(Phys.org) -- The upcoming launch of a SpaceX spacecraft and rocket on a demonstration flight to the International Space Station is expected to cross a key milestone on the path to operational, commercial missions.
"It's almost like the lead-up to Apollo, in my mind," said Mike Horkachuck, NASA's project executive for SpaceX. "You had Mercury then you had Gemini and eventually you had Apollo. This would be similar in the sense that, we're not going to the moon or anything as spectacular as that, but we are in the beginnings of commercializing space. This may be the Mercury equivalent to eventually flying crew and then eventually leading to, in the long run, passenger travel in space."
California-based Space Exploration Technologies, known as SpaceX, is preparing to launch an ambitious mission to dock its Dragon spacecraft to the space station and return it to Earth. The spacecraft will not have a crew, but will carry about 1,200 pounds of cargo that the astronauts and cosmonauts living on the station will be able to use. The capsule will go into space atop a Falcon 9 rocket also built by SpaceX.
Because the mission is a test flight, the cargo is not material deemed critical to the crew, Horkachuck said. Launch is targeted for April 30 from Space Launch Complex 40 at Cape Canaveral Air Force Station in Florida, within sight of the launch pads the space shuttles used to carry the station's components into orbit. There also are several tests and reviews coming up later this month similar to those performed ahead of space shuttle missions.
If this mission is successful, the Dragon is expected to become operational and launch regular supply runs to the station. Unlike any other cargo carrier, the Dragon can bring things back to Earth, too, a boon for scientists whose research is taking place on the orbiting laboratory.
SpaceX already has two successful Falcon 9 launches to its credit, along with a history making demonstration of the Dragon capsule that in December 2010, became the first privately built and operated spacecraft to be launched to and recovered from Earth orbit.
"I think the (first demonstration) mission was more of a question mark in my mind," Horkachuck said, "because no capsule that these guys had built before had gone into space, done the basic maneuvering to show you have attitude control as well as re-entering, so knowing the vehicle came through re-entry relatively unscathed and all the parachute systems worked perfectly, that was a real big deal."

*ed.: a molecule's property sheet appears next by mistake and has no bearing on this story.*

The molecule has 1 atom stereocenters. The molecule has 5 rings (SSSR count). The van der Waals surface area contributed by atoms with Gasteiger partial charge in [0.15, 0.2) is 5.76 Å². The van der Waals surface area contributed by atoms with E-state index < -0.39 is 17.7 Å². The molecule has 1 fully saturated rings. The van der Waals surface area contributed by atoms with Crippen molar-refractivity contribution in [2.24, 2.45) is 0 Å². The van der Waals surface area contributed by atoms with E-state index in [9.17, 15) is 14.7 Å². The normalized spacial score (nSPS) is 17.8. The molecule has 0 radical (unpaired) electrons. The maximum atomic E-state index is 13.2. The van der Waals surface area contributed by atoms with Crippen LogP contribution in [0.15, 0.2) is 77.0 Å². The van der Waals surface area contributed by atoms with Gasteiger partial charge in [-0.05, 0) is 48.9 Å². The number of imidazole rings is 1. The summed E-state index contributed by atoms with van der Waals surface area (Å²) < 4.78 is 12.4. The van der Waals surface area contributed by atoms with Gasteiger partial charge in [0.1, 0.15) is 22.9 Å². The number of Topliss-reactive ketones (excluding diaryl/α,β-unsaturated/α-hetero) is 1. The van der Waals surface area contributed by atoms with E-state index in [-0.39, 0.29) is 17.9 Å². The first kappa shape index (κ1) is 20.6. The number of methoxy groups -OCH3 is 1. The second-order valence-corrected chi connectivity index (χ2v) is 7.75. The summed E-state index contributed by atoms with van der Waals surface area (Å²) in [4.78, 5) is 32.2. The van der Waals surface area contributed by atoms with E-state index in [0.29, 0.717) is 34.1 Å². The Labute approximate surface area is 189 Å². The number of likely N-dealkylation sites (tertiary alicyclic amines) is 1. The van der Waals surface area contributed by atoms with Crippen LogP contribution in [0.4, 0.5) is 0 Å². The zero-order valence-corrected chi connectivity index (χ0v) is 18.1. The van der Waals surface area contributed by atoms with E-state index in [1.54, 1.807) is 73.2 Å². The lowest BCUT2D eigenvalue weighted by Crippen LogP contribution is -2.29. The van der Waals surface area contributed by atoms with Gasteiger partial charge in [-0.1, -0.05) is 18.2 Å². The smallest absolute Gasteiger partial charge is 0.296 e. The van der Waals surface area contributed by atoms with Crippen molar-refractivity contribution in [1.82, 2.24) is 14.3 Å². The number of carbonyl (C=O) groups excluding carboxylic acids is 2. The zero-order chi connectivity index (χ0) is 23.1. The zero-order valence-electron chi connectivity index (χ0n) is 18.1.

Because of that mission's achievements, NASA and SpaceX agreed to combine the planned second and third demonstration flights into one. Assuming the Dragon spacecraft passes about a few days' worth of equipment checks and demonstration in orbit, it will be allowed to approach the station close enough for astronauts to grab the Dragon with the station's large robotic arm. The arm will berth the capsule to the station and astronauts will unload the spacecraft and put about 1,400 pounds of material inside the Dragon for return to Earth.
The mission is expected to last about 21 days, Horkachuck said.
For Horkachuck, work for this mission began more than five years ago, when SpaceX and NASA signed a Space Act Agreement to work together to demonstrate they could carry cargo to the space station on a private rocket and spacecraft. NASA is sharing the cost for the demonstration missions under the COTS program, short for Commercial Orbital Transportation Services.
"It's been a very good experience," Horkachuck said. "The Space Act Agreement lets us interact with the contractor in a much more cooperative way than the typical government contract does. We can suggest how we've done it in the past and maybe they'll use that, or they'll come up with a slightly altered version to work through a challenge."
Getting the rocket, spacecraft and overall mission together has been a learning experience for both SpaceX and NASA, Horkachuck said. For instance, SpaceX learned how much more work is involved in flying to a space station with a crew on board, compared with launching a spacecraft and recovering it after a few orbits.
"Every big project is going to have various technical challenges," Horkachuck said. "One of the refreshing things has been, once you convince SpaceX they need to make a change and it's the right thing to do from a technical perspective, they just go off and do it. There's not a lot of wrangling."
The partnership has shown NASA a blueprint for handling future missions, too.
"If you've got a good relationship with the partner, it's an outstanding way of doing business," Horkachuck said.
All that said, rocketry and spaceflight remain tricky businesses that are unforgiving of even slight oversights.
"The history of all rocket launches is that you can have a successful mission and then some tiny little thing can come bite you on the next mission," Horkachuck said. "There's so many little things that can go wrong, you have to always be diligent about every little thing."
The Falcon 9 rocket and Dragon capsule are at Cape Canaveral undergoing final preparations ahead of the launch. For Horkachuck, the three weeks in orbit will be filled with the tension familiar to anyone involved with a spaceflight, he said.
"Once Dragon gets into orbit and is operating, there's certainly going to be a big cheer," he said. "But I think most of the big events and dynamic events in this spaceflight really culminate when you finally have splashdown. Throughout the mission, there will be moments of panic followed by long periods of calm."
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